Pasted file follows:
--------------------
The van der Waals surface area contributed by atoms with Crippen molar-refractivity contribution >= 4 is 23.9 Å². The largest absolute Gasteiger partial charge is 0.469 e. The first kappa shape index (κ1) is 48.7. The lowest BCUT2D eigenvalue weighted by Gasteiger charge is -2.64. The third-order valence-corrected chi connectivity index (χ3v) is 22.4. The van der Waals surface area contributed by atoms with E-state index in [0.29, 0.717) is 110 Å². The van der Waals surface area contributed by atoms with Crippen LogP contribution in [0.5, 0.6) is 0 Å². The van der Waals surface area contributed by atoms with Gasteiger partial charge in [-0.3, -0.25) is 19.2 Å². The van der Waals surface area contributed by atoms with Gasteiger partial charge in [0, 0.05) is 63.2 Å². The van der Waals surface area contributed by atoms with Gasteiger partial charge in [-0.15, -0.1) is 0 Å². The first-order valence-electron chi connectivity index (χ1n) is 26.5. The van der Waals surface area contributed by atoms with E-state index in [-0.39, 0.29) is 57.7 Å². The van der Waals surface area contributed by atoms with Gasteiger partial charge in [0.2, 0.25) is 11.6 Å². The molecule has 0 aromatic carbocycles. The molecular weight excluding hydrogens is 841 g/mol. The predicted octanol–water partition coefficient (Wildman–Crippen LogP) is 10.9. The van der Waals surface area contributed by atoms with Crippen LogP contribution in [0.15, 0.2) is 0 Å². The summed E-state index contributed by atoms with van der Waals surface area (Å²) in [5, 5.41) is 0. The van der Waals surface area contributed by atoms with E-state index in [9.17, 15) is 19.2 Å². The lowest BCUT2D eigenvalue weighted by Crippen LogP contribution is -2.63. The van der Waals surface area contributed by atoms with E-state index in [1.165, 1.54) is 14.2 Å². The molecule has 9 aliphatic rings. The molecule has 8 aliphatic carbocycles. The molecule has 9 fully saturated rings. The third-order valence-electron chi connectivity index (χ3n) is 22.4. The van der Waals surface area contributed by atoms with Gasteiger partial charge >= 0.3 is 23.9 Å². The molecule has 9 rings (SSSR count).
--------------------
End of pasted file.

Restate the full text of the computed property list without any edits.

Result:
The van der Waals surface area contributed by atoms with Crippen molar-refractivity contribution >= 4 is 23.9 Å². The largest absolute Gasteiger partial charge is 0.469 e. The first kappa shape index (κ1) is 48.7. The lowest BCUT2D eigenvalue weighted by Gasteiger charge is -2.64. The third-order valence-corrected chi connectivity index (χ3v) is 22.4. The van der Waals surface area contributed by atoms with E-state index in [0.29, 0.717) is 110 Å². The van der Waals surface area contributed by atoms with Crippen LogP contribution in [0.5, 0.6) is 0 Å². The van der Waals surface area contributed by atoms with Gasteiger partial charge in [-0.3, -0.25) is 19.2 Å². The van der Waals surface area contributed by atoms with Gasteiger partial charge in [0, 0.05) is 63.2 Å². The van der Waals surface area contributed by atoms with Gasteiger partial charge in [-0.15, -0.1) is 0 Å². The first-order valence-electron chi connectivity index (χ1n) is 26.5. The van der Waals surface area contributed by atoms with E-state index in [-0.39, 0.29) is 57.7 Å². The van der Waals surface area contributed by atoms with Gasteiger partial charge in [0.2, 0.25) is 11.6 Å². The molecule has 0 aromatic carbocycles. The molecular weight excluding hydrogens is 841 g/mol. The predicted octanol–water partition coefficient (Wildman–Crippen LogP) is 10.9. The van der Waals surface area contributed by atoms with Crippen LogP contribution in [0.15, 0.2) is 0 Å². The summed E-state index contributed by atoms with van der Waals surface area (Å²) in [5, 5.41) is 0. The van der Waals surface area contributed by atoms with E-state index in [9.17, 15) is 19.2 Å². The lowest BCUT2D eigenvalue weighted by Crippen LogP contribution is -2.63. The van der Waals surface area contributed by atoms with E-state index in [1.165, 1.54) is 14.2 Å². The molecule has 9 aliphatic rings. The molecule has 8 aliphatic carbocycles. The molecule has 9 fully saturated rings. The third-order valence-electron chi connectivity index (χ3n) is 22.4. The van der Waals surface area contributed by atoms with Gasteiger partial charge >= 0.3 is 23.9 Å². The molecule has 9 rings (SSSR count).